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How Trent Alexander-Arnold found his Right-back Position at Liverpool


'Get at Trent! Get at Trent!' Neil Critchley bellowed from the side of the pitch as Bobby Adekanye was fed the ball. Seventeen-year-old Trent Alexander-Arnold was new to the role of right-back, a fish out of water. Until now, he'd mostly played in midfield, either wide-right or centrally; he'd even spent some time at centre-back. Right-back brought a whole new gamut of challenges - one-v-one defending, learning how and when to get forward to support the attack, and what exactly to do when faced with wingers faster, stronger and trickier than himself. His head would spin and frustration would build, often to the point he would angrily send balls flying across to the far reaches of the training pitches of Liverpool's academy.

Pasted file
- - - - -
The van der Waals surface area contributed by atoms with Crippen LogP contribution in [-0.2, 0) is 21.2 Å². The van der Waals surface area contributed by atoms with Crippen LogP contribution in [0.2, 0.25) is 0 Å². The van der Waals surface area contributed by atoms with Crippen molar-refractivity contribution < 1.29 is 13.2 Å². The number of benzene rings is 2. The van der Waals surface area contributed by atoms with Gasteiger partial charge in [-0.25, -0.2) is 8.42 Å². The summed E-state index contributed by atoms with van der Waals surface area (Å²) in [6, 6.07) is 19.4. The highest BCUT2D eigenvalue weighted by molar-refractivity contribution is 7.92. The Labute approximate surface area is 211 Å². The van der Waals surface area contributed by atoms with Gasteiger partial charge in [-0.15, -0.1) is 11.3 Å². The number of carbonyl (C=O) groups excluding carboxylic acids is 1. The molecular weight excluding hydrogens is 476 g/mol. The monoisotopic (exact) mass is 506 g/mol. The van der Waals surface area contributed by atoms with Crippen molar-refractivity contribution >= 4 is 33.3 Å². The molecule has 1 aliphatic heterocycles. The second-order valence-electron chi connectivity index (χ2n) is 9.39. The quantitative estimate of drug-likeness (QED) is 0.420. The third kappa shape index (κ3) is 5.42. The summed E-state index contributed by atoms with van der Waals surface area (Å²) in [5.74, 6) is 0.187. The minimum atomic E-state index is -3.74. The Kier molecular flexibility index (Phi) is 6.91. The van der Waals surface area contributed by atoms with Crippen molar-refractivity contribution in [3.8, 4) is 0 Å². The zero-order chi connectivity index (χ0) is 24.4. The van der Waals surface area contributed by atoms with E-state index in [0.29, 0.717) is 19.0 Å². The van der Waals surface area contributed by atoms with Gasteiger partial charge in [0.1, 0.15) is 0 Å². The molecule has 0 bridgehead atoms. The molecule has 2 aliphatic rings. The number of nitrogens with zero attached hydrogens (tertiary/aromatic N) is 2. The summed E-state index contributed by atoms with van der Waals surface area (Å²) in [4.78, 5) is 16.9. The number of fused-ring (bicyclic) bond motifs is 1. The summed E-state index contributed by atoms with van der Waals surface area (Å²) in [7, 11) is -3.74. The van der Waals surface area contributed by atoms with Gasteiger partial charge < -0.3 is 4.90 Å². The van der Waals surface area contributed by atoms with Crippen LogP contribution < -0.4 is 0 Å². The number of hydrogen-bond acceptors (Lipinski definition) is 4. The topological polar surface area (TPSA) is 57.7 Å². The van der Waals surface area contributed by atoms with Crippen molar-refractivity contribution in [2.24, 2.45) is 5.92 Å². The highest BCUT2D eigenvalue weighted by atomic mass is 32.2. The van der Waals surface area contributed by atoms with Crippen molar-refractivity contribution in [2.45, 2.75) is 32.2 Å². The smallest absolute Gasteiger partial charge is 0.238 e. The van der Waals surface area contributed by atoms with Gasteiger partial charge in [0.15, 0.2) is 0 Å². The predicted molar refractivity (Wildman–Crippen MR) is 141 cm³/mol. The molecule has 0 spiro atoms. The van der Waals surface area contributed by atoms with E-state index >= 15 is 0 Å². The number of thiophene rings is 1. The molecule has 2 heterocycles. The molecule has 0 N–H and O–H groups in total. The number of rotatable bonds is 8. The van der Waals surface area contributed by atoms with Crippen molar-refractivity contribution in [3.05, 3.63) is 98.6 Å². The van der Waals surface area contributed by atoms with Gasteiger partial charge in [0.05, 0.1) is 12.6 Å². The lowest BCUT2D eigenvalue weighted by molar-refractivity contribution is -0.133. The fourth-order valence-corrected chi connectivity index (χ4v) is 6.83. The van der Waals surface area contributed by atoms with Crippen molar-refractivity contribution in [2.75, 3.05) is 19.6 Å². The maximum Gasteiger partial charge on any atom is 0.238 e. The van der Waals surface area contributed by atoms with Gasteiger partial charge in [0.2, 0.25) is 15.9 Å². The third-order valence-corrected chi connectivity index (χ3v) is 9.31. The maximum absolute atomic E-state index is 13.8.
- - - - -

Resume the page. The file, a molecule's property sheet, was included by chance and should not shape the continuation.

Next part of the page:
Alexander-Arnold's coaches knew these growing pains were a necessary part of the teenager's adaptation to a new position. The player knew it, too, having bought into the idea of reinventing himself as a right-back. Critchley, who spent seven years coaching in Liverpool's academy - first as under-18s manager, then in charge of the under-23s - before leaving to become Blackpool's head coach in March 2020, understood that such daily challenges were crucial if Alexander-Arnold was to make steady, incremental gains. Through trial and error - and it was mostly error in those early days - he would learn where best to position himself when an attacker raced toward him with the ball, how to shape his body to influence his opponent's next move, and how to time his challenges so not to overcommit or concede a foul. Critchley would have the best wingers in his squad go up against Alexander-Arnold in training matches. He'd demand they get on the ball as often as possible and run at the fledgling full-back, over and over. In one instance, it would be the dynamic Adekanye; in others, it would be Ben Woodburn or Yan Dhanda.

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